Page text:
Figure 1. Examples of stable nitroxyl radicals widely used in synthetic chemistry and biology.
General Information:2,2,6,6-Tetramethylpiperidinyloxyl (TEMPO) is a stable nitroxyl radical used in organic synthesis for the oxidation of several functional groups including phosphines, amines, phenols, and most importantly alcohols. Nitroxyl radical oxidations benefit of a certain popularity, mainly due to the generally mild reaction conditions required and the low toxicity of the reagents employed. (1)
A part from being bench stable oxidants, nitroxyl radicals find also applications in polymer chemistry (to control the length of the polymers) as well as in biology and medicine to study processes involving radical species (2,3). Interestingly, TEMPO derivatives are also utilized in electron spin resonance spectroscopy as spin labels (3).
The exceptional stability of nitroxyl radicals can be explained by the lack of hydrogen atoms in alpha to the N-O radical or by the impossibility to form a nitrone C=N double bond (like for example in compounds having a bridged system that would violate the Bredt’s rule like ABNO). These molecular settings can prevent the nitroxyl radical to undergo a disproportionation reaction and consequent decomposition.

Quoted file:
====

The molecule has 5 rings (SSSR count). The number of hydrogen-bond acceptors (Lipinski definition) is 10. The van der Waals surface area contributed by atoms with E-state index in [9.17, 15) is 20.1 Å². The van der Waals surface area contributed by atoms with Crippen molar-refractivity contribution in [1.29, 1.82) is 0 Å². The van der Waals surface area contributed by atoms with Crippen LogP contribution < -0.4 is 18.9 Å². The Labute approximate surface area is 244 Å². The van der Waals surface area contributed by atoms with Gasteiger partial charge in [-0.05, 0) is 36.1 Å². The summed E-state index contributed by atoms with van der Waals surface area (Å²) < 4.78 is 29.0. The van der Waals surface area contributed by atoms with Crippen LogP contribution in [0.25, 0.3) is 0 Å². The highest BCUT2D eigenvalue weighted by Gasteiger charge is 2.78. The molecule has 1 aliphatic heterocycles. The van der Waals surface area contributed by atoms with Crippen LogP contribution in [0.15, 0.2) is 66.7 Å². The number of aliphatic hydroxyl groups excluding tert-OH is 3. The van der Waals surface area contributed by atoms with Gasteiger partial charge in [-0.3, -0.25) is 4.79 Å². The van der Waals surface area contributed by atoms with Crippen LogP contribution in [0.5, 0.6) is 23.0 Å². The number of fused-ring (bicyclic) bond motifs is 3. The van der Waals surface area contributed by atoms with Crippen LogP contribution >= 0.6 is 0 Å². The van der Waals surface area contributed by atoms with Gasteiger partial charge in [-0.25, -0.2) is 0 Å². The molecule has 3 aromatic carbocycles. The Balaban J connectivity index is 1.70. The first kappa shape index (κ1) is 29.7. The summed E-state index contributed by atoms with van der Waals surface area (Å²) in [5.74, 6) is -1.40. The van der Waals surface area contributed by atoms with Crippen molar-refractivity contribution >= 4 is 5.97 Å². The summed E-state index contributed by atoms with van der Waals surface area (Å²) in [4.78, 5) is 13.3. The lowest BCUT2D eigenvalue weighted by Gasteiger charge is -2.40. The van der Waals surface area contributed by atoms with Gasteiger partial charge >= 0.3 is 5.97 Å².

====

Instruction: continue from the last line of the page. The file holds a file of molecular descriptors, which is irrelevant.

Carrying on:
Reaction Mechanism: Many variants of TEMPO oxidations are known in the literature, especially regarding the choice of the secondary oxidants and of the reaction conditions, therefore in certain cases the reaction mechanisms can be more complex than the one described below (Figure 2) (4). However, it is generally accepted a mechanism in which the nitroxyl radical (TEMPO) is converted by a secondary oxidant into an oxoammonium salt, which is the actual oxidant species (5). This latter reacts with a molecule of alcohol converting it into the corresponding aldehyde. As a consequence a molecule of hydroxylamine is released, which is in turn re-oxidized to regenerate the TEMPO radical, and thereby closing the catalytic cycle.
Figure 2. General mechanism of TEMPO oxidations.
In light of the mechanism described, TEMPO oxidations can be run using both stoichiometric and catalytic conditions. In the early days oxoammonium salts like compound 1 (Scheme 1) were used to oxidize alcohols to aldehydes (6). Examples of oxidations using hydroxylamine 2 in the presence of mCPBA have been also reported in the literature during the 60’s. Nitroxyl radicals were also effective oxidants when used in catalytic amounts and in the presence of a secondary oxidant (mCPBA) (6).
Scheme 1. Stoichometric and catalytic oxidation examples.
It was in the 80’s however (7) that Anelli described the first examples of TEMPO catalyzed oxidations using catalytic nitroxyl radical 3 under phase transfer catalysis and NaClO (bleach) as the secondary oxidant (Scheme 1). These seminal discoveries made the reaction widely employed and it was also used in a few industrial applications (8).
The variants of these early reaction conditions are really infinite nowadays, and a number of quite sophisticated end refined examples are available on the literature for specific purposes.